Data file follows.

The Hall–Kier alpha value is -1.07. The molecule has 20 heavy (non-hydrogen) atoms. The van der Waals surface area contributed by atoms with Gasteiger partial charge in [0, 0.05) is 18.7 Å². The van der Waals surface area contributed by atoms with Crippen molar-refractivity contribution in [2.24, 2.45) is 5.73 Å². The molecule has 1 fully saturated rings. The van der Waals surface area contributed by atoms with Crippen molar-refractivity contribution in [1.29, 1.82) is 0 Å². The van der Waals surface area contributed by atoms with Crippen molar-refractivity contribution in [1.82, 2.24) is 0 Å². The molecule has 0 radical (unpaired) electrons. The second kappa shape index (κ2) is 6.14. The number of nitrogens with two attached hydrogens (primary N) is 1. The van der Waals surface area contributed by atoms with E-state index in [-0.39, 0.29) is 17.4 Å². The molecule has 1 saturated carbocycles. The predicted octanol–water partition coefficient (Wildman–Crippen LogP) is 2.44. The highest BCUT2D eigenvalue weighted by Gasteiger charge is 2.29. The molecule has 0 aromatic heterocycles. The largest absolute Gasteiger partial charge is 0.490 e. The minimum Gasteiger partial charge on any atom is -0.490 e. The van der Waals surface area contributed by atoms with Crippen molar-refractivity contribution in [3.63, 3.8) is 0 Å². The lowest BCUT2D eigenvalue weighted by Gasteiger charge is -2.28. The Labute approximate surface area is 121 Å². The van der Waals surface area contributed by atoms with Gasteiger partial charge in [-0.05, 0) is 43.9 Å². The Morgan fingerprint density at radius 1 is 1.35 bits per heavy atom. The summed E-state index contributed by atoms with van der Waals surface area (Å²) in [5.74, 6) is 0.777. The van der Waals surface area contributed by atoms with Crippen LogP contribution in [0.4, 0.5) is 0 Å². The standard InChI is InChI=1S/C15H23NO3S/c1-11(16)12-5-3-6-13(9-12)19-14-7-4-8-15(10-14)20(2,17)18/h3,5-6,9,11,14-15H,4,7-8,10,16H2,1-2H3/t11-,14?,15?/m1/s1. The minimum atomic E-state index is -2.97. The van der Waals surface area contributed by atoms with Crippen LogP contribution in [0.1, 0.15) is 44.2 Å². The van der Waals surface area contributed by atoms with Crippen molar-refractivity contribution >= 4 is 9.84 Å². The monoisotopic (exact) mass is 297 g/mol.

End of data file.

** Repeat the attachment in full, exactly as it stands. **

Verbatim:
The Hall–Kier alpha value is -1.07. The molecule has 20 heavy (non-hydrogen) atoms. The van der Waals surface area contributed by atoms with Gasteiger partial charge in [0, 0.05) is 18.7 Å². The van der Waals surface area contributed by atoms with Crippen molar-refractivity contribution in [2.24, 2.45) is 5.73 Å². The molecule has 1 fully saturated rings. The van der Waals surface area contributed by atoms with Crippen molar-refractivity contribution in [1.29, 1.82) is 0 Å². The van der Waals surface area contributed by atoms with Crippen molar-refractivity contribution in [1.82, 2.24) is 0 Å². The molecule has 0 radical (unpaired) electrons. The second kappa shape index (κ2) is 6.14. The number of nitrogens with two attached hydrogens (primary N) is 1. The van der Waals surface area contributed by atoms with E-state index in [-0.39, 0.29) is 17.4 Å². The molecule has 1 saturated carbocycles. The predicted octanol–water partition coefficient (Wildman–Crippen LogP) is 2.44. The highest BCUT2D eigenvalue weighted by Gasteiger charge is 2.29. The molecule has 0 aromatic heterocycles. The largest absolute Gasteiger partial charge is 0.490 e. The minimum Gasteiger partial charge on any atom is -0.490 e. The van der Waals surface area contributed by atoms with Crippen molar-refractivity contribution in [3.63, 3.8) is 0 Å². The lowest BCUT2D eigenvalue weighted by Gasteiger charge is -2.28. The Labute approximate surface area is 121 Å². The van der Waals surface area contributed by atoms with Gasteiger partial charge in [-0.05, 0) is 43.9 Å². The Morgan fingerprint density at radius 1 is 1.35 bits per heavy atom. The summed E-state index contributed by atoms with van der Waals surface area (Å²) in [5.74, 6) is 0.777. The van der Waals surface area contributed by atoms with Crippen LogP contribution in [0.4, 0.5) is 0 Å². The standard InChI is InChI=1S/C15H23NO3S/c1-11(16)12-5-3-6-13(9-12)19-14-7-4-8-15(10-14)20(2,17)18/h3,5-6,9,11,14-15H,4,7-8,10,16H2,1-2H3/t11-,14?,15?/m1/s1. The minimum atomic E-state index is -2.97. The van der Waals surface area contributed by atoms with Crippen LogP contribution in [0.1, 0.15) is 44.2 Å². The van der Waals surface area contributed by atoms with Crippen molar-refractivity contribution >= 4 is 9.84 Å². The monoisotopic (exact) mass is 297 g/mol.